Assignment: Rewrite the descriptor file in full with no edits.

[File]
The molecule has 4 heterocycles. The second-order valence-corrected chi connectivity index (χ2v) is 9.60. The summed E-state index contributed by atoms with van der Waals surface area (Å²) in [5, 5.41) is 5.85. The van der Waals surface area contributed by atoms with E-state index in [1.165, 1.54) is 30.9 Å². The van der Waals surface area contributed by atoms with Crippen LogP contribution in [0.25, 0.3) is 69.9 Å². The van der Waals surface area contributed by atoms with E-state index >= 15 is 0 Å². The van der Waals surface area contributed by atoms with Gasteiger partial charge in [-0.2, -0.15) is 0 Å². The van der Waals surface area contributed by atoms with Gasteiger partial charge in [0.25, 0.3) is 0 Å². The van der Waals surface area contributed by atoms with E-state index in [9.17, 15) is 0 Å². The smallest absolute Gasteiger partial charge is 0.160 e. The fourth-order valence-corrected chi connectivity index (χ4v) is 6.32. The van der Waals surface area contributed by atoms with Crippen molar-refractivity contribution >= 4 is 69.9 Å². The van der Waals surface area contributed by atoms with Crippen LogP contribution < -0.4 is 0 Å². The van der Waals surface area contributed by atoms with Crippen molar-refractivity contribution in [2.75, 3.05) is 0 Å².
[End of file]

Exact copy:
The molecule has 4 heterocycles. The second-order valence-corrected chi connectivity index (χ2v) is 9.60. The summed E-state index contributed by atoms with van der Waals surface area (Å²) in [5, 5.41) is 5.85. The van der Waals surface area contributed by atoms with E-state index in [1.165, 1.54) is 30.9 Å². The van der Waals surface area contributed by atoms with Crippen LogP contribution in [0.25, 0.3) is 69.9 Å². The van der Waals surface area contributed by atoms with E-state index >= 15 is 0 Å². The van der Waals surface area contributed by atoms with Gasteiger partial charge in [-0.2, -0.15) is 0 Å². The van der Waals surface area contributed by atoms with Gasteiger partial charge in [0.25, 0.3) is 0 Å². The van der Waals surface area contributed by atoms with E-state index in [9.17, 15) is 0 Å². The smallest absolute Gasteiger partial charge is 0.160 e. The fourth-order valence-corrected chi connectivity index (χ4v) is 6.32. The van der Waals surface area contributed by atoms with Crippen molar-refractivity contribution >= 4 is 69.9 Å². The van der Waals surface area contributed by atoms with Crippen LogP contribution < -0.4 is 0 Å². The van der Waals surface area contributed by atoms with Crippen molar-refractivity contribution in [2.75, 3.05) is 0 Å².